Truth or Dare

The days were rust and nettles, blistering sun, our tongues too fat to lie. In the sidings, weeds swallowed old metal, like we swallowed dry promises, trying not to gag. You said only the abandoned were beautiful, and we threw rocks at carriage windows, though they never broke. One night we stole a quart of bad wine and played truth or dare in the tunnel’s gaping mouth. They’ve built houses there now, and I still can’t remember what we did.

Oz Hardwick is a writer, photographer, music journalist, and occasional musician, based in York (UK). He has published six poetry collections, most recently The House of Ghosts and Mirrors (Valley Press, 2017), and has edited and co-edited several more, including (with Miles Salter) The Valley Press Anthology of Yorkshire Poetry, which was a National Poetry Day recommendation in 2017. His website: http://ozhardwick.co.uk.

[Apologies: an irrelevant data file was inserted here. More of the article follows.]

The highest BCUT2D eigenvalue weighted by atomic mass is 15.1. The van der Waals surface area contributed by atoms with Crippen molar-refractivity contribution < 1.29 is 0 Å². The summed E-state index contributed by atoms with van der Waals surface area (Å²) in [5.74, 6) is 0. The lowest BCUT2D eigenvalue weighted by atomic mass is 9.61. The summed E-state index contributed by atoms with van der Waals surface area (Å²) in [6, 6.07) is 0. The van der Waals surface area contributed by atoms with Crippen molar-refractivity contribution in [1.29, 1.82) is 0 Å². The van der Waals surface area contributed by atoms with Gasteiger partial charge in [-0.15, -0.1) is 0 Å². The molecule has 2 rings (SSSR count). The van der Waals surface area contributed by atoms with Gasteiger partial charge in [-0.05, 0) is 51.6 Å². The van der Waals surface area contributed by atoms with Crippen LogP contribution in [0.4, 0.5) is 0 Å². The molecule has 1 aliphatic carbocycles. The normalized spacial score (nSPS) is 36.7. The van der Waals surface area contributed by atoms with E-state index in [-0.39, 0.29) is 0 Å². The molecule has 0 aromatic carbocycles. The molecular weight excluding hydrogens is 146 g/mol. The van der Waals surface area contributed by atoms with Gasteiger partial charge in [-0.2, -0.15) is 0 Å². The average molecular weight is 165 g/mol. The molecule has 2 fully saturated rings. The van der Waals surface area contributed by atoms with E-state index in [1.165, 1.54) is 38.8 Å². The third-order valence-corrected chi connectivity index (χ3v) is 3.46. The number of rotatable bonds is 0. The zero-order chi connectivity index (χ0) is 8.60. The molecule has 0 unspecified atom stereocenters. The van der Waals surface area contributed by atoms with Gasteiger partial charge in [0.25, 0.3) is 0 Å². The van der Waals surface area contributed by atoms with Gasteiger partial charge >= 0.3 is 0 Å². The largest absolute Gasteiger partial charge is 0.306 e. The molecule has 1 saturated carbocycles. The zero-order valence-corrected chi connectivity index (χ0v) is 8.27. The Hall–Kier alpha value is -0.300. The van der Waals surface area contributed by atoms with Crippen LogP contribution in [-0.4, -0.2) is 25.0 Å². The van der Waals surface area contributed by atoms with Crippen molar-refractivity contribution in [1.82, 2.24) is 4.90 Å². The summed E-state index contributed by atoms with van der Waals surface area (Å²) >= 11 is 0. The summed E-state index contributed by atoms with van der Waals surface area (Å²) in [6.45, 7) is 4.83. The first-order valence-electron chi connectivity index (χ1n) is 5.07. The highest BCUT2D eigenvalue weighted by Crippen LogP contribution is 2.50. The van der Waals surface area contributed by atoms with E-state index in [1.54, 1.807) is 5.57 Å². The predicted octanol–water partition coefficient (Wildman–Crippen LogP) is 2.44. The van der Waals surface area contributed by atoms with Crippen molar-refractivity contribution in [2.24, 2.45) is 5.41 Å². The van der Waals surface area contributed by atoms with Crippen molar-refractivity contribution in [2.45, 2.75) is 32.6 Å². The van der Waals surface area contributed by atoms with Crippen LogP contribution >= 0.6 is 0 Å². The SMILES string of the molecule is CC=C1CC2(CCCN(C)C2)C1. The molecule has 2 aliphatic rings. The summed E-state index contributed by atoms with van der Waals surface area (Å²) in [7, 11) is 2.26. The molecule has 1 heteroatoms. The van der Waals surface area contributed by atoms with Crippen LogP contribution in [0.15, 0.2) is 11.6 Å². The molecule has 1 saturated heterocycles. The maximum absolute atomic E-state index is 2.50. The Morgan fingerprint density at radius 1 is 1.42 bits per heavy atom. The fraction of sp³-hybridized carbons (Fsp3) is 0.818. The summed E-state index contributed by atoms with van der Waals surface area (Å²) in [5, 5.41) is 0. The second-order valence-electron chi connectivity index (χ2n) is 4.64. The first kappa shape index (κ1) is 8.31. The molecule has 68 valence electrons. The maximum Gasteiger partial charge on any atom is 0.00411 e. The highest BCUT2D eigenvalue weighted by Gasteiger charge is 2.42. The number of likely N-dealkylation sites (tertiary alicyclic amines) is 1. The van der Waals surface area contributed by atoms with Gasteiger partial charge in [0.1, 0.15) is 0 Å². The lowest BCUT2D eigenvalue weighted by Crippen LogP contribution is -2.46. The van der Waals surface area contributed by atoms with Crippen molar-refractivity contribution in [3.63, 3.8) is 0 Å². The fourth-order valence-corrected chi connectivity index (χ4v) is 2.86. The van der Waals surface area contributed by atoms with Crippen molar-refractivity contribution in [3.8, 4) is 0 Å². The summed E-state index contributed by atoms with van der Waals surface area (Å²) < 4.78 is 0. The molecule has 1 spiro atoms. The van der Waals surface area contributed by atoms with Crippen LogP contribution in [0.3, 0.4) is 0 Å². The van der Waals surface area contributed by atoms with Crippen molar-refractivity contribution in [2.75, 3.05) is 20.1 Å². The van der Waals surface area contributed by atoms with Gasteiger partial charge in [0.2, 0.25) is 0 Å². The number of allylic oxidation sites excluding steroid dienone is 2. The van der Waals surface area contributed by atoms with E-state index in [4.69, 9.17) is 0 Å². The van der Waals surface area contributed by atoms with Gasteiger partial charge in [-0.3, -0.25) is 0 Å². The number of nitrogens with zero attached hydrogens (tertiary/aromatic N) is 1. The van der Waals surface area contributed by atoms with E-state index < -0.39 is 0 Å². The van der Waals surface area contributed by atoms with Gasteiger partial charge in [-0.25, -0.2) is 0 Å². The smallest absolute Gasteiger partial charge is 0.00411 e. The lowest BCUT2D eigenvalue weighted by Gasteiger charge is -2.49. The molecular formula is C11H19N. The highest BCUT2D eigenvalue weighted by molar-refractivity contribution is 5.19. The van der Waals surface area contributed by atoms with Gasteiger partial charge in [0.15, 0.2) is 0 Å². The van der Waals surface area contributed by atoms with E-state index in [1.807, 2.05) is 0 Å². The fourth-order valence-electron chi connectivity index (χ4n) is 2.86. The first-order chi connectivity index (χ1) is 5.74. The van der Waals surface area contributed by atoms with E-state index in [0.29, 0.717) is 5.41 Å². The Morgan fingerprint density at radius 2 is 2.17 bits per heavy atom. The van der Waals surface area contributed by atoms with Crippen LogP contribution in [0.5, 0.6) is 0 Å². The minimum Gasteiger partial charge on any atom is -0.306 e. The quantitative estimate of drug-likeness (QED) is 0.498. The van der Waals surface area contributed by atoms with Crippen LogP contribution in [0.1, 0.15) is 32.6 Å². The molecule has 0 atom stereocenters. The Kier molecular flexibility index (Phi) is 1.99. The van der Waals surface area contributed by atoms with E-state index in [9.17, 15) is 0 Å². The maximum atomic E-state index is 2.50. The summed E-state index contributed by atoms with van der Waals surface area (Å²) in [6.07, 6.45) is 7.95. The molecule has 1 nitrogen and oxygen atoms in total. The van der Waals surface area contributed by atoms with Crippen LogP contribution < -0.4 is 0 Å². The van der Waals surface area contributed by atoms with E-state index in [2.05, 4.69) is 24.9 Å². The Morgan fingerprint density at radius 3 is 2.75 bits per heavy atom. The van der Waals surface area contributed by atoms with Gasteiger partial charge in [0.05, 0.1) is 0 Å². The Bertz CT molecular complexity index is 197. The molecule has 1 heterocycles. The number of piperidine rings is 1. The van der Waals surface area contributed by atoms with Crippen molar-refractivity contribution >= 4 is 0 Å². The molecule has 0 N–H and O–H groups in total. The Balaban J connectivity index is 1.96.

Advertisements
This entry was posted in Poetry and tagged . Bookmark the permalink.

Leave a Reply

Fill in your details below or click an icon to log in:

WordPress.com Logo

You are commenting using your WordPress.com account. Log Out /  Change )

Google+ photo

You are commenting using your Google+ account. Log Out /  Change )

Twitter picture

You are commenting using your Twitter account. Log Out /  Change )

Facebook photo

You are commenting using your Facebook account. Log Out /  Change )

w

Connecting to %s

This site uses Akismet to reduce spam. Learn how your comment data is processed.